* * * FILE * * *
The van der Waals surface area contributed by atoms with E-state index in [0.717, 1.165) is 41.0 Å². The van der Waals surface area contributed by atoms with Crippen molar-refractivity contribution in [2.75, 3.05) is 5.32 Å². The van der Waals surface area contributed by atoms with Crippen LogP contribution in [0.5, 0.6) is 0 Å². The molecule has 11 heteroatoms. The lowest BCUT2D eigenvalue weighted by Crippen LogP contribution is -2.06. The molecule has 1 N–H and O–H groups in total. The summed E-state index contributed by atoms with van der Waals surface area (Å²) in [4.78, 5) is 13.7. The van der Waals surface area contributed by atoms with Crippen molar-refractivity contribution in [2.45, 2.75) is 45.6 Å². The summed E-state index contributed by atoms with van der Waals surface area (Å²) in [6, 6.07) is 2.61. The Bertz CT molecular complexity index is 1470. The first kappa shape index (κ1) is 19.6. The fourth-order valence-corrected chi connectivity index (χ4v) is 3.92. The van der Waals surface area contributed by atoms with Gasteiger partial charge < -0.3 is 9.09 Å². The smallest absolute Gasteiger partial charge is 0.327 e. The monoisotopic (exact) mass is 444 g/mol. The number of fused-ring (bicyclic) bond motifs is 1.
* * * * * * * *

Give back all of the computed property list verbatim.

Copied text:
The van der Waals surface area contributed by atoms with E-state index in [0.717, 1.165) is 41.0 Å². The van der Waals surface area contributed by atoms with Crippen molar-refractivity contribution in [2.75, 3.05) is 5.32 Å². The van der Waals surface area contributed by atoms with Crippen LogP contribution in [0.5, 0.6) is 0 Å². The molecule has 11 heteroatoms. The lowest BCUT2D eigenvalue weighted by Crippen LogP contribution is -2.06. The molecule has 1 N–H and O–H groups in total. The summed E-state index contributed by atoms with van der Waals surface area (Å²) in [4.78, 5) is 13.7. The van der Waals surface area contributed by atoms with Crippen molar-refractivity contribution in [2.45, 2.75) is 45.6 Å². The summed E-state index contributed by atoms with van der Waals surface area (Å²) in [6, 6.07) is 2.61. The Bertz CT molecular complexity index is 1470. The first kappa shape index (κ1) is 19.6. The fourth-order valence-corrected chi connectivity index (χ4v) is 3.92. The van der Waals surface area contributed by atoms with Gasteiger partial charge < -0.3 is 9.09 Å². The smallest absolute Gasteiger partial charge is 0.327 e. The monoisotopic (exact) mass is 444 g/mol. The number of fused-ring (bicyclic) bond motifs is 1.